Challenges and opportunities for farmers discussed at the international conference

On 6 December, the Chamber of Agriculture of the Republic of Lithuania (LAC) organized an international conference “Challenges and Prospects for the Implementation of the Common Agricultural Policy in the New 2023-2027 Period”, which was attended not only by Lithuanian farmers, leaders of farmers’ self-government and agri-policy makers, but also by partners from abroad – the Latvian Agricultural Organization Cooperation Council (Lauksaimniecības organizāciju sadarbības padome), the leaders of the Polish Chamber of Agriculture and the Polish Federation of Cattle Breeders’ and Dairy Producers’ Associations.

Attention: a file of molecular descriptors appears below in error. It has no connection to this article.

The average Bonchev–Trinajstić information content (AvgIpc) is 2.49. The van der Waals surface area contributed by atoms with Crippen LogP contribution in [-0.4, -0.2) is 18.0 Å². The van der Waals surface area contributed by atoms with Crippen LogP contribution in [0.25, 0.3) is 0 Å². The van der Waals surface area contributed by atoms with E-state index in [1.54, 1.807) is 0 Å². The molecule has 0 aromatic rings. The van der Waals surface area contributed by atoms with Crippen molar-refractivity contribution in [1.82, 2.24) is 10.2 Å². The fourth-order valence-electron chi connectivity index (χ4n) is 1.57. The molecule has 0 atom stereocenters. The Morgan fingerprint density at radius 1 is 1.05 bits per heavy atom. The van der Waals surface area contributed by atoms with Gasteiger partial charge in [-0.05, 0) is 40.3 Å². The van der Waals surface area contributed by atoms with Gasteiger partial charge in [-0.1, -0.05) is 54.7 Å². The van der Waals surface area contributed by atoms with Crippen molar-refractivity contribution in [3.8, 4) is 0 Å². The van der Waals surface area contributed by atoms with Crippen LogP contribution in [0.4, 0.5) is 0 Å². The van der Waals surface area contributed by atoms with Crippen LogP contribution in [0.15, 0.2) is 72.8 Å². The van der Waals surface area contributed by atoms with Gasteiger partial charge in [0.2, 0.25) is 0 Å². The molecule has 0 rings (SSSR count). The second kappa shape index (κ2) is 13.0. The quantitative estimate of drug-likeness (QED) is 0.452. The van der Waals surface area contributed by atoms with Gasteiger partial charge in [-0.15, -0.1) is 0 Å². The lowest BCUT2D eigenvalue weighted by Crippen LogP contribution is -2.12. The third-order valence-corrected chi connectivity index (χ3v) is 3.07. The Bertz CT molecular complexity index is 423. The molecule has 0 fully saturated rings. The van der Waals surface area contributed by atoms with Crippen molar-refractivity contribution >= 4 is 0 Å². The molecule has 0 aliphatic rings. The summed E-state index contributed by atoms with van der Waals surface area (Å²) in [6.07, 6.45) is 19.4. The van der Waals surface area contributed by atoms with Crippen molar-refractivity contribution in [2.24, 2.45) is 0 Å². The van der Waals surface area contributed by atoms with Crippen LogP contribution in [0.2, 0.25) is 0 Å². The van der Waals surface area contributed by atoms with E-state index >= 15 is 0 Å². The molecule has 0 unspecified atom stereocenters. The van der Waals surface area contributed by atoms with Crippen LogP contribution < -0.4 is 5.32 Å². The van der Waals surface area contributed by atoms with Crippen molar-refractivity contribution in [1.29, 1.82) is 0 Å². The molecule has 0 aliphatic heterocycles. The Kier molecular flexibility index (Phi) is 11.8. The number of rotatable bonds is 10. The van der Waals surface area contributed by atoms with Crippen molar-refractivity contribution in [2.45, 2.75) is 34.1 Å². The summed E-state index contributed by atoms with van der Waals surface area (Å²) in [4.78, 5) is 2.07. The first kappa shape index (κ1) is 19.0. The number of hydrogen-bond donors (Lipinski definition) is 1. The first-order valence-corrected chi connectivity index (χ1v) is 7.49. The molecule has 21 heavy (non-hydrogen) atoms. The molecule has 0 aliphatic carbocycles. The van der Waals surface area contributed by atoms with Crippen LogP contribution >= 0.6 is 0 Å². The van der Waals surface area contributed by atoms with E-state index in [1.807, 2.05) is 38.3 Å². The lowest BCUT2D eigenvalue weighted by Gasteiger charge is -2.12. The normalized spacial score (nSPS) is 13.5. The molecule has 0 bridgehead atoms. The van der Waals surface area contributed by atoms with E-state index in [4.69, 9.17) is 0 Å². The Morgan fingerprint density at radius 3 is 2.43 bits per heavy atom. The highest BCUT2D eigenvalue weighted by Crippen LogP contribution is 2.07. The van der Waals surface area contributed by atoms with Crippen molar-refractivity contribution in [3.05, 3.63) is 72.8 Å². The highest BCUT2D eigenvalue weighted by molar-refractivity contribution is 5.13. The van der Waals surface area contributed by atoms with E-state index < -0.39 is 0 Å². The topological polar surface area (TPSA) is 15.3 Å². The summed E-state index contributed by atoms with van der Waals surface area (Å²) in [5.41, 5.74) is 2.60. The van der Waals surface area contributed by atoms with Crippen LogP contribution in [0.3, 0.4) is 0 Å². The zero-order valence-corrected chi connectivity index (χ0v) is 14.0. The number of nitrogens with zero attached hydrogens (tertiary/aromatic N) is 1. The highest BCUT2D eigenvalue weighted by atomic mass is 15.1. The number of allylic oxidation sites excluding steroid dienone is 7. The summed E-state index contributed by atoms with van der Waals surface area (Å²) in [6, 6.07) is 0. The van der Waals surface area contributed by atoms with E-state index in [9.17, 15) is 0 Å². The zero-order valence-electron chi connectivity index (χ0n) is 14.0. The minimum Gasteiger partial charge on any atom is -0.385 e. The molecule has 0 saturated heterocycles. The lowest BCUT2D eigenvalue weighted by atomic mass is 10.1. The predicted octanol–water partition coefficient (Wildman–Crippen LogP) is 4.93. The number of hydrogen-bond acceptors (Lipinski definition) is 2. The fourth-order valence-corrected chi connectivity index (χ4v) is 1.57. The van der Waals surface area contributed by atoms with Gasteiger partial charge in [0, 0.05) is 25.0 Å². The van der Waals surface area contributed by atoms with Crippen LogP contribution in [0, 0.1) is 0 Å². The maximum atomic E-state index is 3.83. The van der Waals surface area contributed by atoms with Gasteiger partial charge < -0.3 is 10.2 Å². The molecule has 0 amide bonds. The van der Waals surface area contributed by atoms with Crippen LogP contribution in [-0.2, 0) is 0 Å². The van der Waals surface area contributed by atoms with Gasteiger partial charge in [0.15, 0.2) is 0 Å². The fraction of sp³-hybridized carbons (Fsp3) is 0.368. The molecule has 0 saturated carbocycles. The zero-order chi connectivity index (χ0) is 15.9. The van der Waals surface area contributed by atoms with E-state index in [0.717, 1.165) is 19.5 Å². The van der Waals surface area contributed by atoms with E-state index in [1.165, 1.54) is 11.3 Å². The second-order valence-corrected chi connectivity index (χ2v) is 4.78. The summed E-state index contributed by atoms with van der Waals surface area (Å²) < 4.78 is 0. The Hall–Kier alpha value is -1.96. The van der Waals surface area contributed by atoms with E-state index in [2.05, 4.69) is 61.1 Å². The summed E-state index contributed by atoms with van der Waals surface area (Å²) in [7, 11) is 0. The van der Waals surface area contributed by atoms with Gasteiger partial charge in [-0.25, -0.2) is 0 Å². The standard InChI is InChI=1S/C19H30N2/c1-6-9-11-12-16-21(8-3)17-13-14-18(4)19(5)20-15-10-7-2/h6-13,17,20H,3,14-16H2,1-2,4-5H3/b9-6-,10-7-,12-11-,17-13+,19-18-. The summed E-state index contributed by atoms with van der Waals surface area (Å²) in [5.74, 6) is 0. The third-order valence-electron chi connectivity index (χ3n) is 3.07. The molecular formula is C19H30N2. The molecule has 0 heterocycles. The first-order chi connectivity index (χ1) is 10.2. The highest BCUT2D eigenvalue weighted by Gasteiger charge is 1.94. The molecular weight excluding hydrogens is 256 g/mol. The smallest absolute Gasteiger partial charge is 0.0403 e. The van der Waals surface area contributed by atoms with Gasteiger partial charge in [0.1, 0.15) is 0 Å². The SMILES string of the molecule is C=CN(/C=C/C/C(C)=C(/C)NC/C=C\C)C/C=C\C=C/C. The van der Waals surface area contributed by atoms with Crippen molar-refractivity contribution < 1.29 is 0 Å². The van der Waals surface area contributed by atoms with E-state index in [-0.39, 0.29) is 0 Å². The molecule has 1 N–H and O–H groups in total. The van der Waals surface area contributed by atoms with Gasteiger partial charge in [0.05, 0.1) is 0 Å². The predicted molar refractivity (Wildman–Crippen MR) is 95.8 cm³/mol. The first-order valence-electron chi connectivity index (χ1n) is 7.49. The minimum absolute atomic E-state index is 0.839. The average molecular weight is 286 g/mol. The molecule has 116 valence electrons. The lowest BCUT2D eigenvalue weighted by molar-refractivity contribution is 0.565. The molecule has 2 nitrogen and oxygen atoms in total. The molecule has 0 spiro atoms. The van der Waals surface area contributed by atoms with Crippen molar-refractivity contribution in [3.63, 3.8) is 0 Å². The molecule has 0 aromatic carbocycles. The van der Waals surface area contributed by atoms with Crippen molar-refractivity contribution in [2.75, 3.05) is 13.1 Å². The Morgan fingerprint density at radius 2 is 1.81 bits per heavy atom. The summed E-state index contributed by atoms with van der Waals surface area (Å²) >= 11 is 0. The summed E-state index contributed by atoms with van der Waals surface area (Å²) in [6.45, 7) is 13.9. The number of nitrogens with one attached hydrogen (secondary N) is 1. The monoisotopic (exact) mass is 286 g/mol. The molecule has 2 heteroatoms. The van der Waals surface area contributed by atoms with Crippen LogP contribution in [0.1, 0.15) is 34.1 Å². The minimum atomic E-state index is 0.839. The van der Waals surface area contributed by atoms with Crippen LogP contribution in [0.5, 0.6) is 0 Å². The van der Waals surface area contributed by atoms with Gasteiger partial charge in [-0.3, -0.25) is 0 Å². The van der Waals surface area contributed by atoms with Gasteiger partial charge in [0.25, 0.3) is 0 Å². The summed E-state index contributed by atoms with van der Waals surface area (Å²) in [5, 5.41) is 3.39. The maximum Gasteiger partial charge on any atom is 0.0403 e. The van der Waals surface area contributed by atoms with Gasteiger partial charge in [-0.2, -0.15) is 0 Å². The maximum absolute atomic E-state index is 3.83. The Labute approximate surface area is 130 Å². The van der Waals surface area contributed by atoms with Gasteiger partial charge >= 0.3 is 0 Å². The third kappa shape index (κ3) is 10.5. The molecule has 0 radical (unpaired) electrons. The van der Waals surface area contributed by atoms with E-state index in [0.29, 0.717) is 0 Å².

Janusz Wojciechowski: we need to strengthen the chain of family farms

Janusz Wojciechowski, the European Commission’s Commissioner for Agriculture and Rural Development, was unable to attend due to a busy agenda, but greeted the conference participants online. In his speech, he noted that Lithuanian farmers stand out for their activism and their commitment to fight for a vibrant countryside. He also called for a united front and a focus on 4 key principles – security, stability, sustainability and solidarity.

Mr. Wojciechowski acknowledged that food security across the EU has faced a number of challenges in recent years: the COVID pandemic, Russia’s war against Ukraine, the devastating effects of climate change, etc. Economic and political stability in agriculture is equally important.